I obviously have a large invitation on my forehead: come on over it says, and gives a seductive wink, or maybe it’s just the dampness of my forehead, gleaming with sweat from the desert heat that entices the scammers.
This week I went to fill up the car with gas and decided to wash the front windshield. It took a few attempts but finally it sparkled and then it made the car look dingy, so I drove from the gas station to the car wash (less than a mile) and pulled into a bay. Four men dashed out and buzzed around me, two from the carwash, two wearing shirts that alluded to removing chips from windshields. Nobody asked me if they could examine my car, and as I spoke with the carwash attendant, one man rubbed a rag over my windshield and the other checked the body. I asked the attendant what they were doing.
Man with the rag said, “Ma’am you have a chip in your windshield. I can fix it for you, right here.”
“No I don’t,” I said, with a scowl. The other dude handed me their business card and walked away.
Rag man beckoned me to the front of my car. “See,” he said, and ran his finger over a tiny chip. “It could crack. I can fill it, or you could replace the window. Your insurance will cover it.”
“I don’t think so,” I said.
“Oh yes,” the carwash attendant said. “Your insurance will cover it.”
I give him my best narrow-eyed look. “How do you know that? Besides, I just washed this windshield and there was no damn chip.” Then I shoved my fist against my hip. “This smacks of a scam to me.”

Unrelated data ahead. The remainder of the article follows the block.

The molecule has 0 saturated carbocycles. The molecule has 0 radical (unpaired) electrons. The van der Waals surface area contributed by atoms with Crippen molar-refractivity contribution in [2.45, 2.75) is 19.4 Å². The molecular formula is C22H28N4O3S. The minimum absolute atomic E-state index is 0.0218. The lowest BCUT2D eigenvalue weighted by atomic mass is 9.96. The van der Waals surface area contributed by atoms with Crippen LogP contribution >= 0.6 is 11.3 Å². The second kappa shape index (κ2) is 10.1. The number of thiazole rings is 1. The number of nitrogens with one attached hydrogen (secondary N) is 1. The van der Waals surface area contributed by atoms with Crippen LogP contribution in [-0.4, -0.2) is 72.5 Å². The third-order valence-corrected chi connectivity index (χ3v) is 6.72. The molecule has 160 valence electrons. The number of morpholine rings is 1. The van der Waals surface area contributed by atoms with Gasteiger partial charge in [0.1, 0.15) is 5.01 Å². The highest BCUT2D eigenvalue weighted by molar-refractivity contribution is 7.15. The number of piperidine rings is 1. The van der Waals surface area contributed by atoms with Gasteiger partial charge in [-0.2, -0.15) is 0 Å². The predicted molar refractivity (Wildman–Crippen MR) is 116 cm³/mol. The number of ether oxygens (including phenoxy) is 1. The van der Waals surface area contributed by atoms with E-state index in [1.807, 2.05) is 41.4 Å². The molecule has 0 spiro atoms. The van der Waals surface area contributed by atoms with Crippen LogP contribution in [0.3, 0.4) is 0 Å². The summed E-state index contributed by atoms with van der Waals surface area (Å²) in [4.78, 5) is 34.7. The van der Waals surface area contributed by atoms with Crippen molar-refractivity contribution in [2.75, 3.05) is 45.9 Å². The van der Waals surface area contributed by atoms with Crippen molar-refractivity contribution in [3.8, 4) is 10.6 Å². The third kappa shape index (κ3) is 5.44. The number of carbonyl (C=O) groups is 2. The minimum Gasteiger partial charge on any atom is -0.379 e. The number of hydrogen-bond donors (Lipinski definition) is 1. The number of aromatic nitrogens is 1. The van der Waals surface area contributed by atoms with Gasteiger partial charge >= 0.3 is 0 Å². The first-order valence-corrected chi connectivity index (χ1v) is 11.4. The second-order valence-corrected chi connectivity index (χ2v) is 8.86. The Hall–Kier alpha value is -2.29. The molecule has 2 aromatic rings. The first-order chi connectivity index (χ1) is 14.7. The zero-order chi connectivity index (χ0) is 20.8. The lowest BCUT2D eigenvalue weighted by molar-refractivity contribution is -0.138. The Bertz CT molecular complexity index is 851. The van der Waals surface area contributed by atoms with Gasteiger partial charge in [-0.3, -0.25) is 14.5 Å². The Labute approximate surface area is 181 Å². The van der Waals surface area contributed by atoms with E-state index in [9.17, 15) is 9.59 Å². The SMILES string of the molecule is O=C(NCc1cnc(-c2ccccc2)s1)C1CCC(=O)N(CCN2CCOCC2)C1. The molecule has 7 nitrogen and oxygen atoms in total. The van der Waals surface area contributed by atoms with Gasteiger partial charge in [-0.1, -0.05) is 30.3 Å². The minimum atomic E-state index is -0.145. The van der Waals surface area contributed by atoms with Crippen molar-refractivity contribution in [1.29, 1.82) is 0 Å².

Both guys blanched. “I’ll have my car service person check it out,” I said, and grabbed the car wash ticket and stomped inside to pay, reminding myself that I sometimes I forget I’m an old lady and I should learn to keep my big mouth shut.
Twenty minutes later I pulled into my garage. There were now five small chips visible. I drove to the police station and made a report. The cop was very happy with my description of the chip guys, and I gave him their business card. He said a couple of guys in a mobile unit would pull into a WalMart, or Costco parking lot, or a shopping mall, and use a similar tactic to do on the spot repairs. They said he moved around a lot and so far they’d been unable to catch him in the act. Hope they do catch them because nobody wants or needs to be taken advantage of in this economy.
Today I went to WalMart for a new portable fish aquarium so my two buddies could go on a road trip with me. : ) I ran through the pharmacy area and grabbed a box of Claritin as it was an excellent price. I hurriedly checked out, and drove home. The box of Claritin had been opened and re-sealed…it was empty of all medication. It was almost noon and the temperature was well over 104 degrees as I huffed and puffed back to WalMart and into Customer Service. But hell, that was my $20, and besides that I had no Claritin left. They gave me a new box, and I questioned the employee. She said this type of scam has been on the rise. An hour later I got back home and with a raging headache put the new aquarium together, and then took a nap. I promised the fish we’d leave tomorrow.
At first I was disgusted and angry, and indignant about these scams, and also the loss of time involved in trying to right them. But then I realized these are sad and difficult times for so many, and it breaks my heart that people have to resort to doing these things to pay their bills, or gain medications they can’t afford. While scams have been around for a long time, and probably will always exist, I think sometimes sheer necessity drives people to take advantage of others. And those thoughts made me want to do something, especially for the children. Every week between now and the holidays I’m buying one small gift. I’ll stockpile them and then donate them to a local shelter.